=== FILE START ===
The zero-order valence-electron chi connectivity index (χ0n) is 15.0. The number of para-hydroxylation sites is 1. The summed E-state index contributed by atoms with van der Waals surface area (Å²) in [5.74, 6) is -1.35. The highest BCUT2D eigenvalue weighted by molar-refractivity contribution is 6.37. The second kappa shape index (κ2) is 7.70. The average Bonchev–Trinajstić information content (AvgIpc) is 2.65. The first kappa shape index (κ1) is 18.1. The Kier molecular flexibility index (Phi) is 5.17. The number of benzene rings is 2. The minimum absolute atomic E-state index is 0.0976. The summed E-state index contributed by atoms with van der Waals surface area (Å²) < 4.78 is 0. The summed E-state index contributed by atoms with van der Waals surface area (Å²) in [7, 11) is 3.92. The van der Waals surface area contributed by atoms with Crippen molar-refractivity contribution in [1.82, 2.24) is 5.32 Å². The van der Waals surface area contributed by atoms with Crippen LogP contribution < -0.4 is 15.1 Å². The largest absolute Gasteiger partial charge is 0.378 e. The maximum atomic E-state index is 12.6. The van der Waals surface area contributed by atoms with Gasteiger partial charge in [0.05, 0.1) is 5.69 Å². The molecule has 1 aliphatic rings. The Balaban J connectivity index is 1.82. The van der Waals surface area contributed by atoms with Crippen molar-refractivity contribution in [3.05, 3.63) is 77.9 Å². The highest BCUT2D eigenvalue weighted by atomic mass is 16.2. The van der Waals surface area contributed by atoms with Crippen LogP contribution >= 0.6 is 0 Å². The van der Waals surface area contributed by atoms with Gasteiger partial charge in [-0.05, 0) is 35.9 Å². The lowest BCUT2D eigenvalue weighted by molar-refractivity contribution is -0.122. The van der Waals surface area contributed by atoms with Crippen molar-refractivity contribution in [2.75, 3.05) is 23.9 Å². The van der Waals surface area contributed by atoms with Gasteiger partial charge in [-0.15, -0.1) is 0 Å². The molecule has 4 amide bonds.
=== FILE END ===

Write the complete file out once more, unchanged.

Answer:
The zero-order valence-electron chi connectivity index (χ0n) is 15.0. The number of para-hydroxylation sites is 1. The summed E-state index contributed by atoms with van der Waals surface area (Å²) in [5.74, 6) is -1.35. The highest BCUT2D eigenvalue weighted by molar-refractivity contribution is 6.37. The second kappa shape index (κ2) is 7.70. The average Bonchev–Trinajstić information content (AvgIpc) is 2.65. The first kappa shape index (κ1) is 18.1. The Kier molecular flexibility index (Phi) is 5.17. The number of benzene rings is 2. The minimum absolute atomic E-state index is 0.0976. The summed E-state index contributed by atoms with van der Waals surface area (Å²) < 4.78 is 0. The summed E-state index contributed by atoms with van der Waals surface area (Å²) in [7, 11) is 3.92. The van der Waals surface area contributed by atoms with Crippen molar-refractivity contribution in [1.82, 2.24) is 5.32 Å². The van der Waals surface area contributed by atoms with Crippen LogP contribution < -0.4 is 15.1 Å². The largest absolute Gasteiger partial charge is 0.378 e. The maximum atomic E-state index is 12.6. The van der Waals surface area contributed by atoms with Gasteiger partial charge in [0.05, 0.1) is 5.69 Å². The molecule has 1 aliphatic rings. The Balaban J connectivity index is 1.82. The van der Waals surface area contributed by atoms with Crippen molar-refractivity contribution in [3.05, 3.63) is 77.9 Å². The highest BCUT2D eigenvalue weighted by atomic mass is 16.2. The van der Waals surface area contributed by atoms with Crippen LogP contribution >= 0.6 is 0 Å². The van der Waals surface area contributed by atoms with Gasteiger partial charge in [-0.05, 0) is 35.9 Å². The lowest BCUT2D eigenvalue weighted by molar-refractivity contribution is -0.122. The van der Waals surface area contributed by atoms with Crippen molar-refractivity contribution in [2.75, 3.05) is 23.9 Å². The van der Waals surface area contributed by atoms with Gasteiger partial charge in [-0.15, -0.1) is 0 Å². The molecule has 4 amide bonds.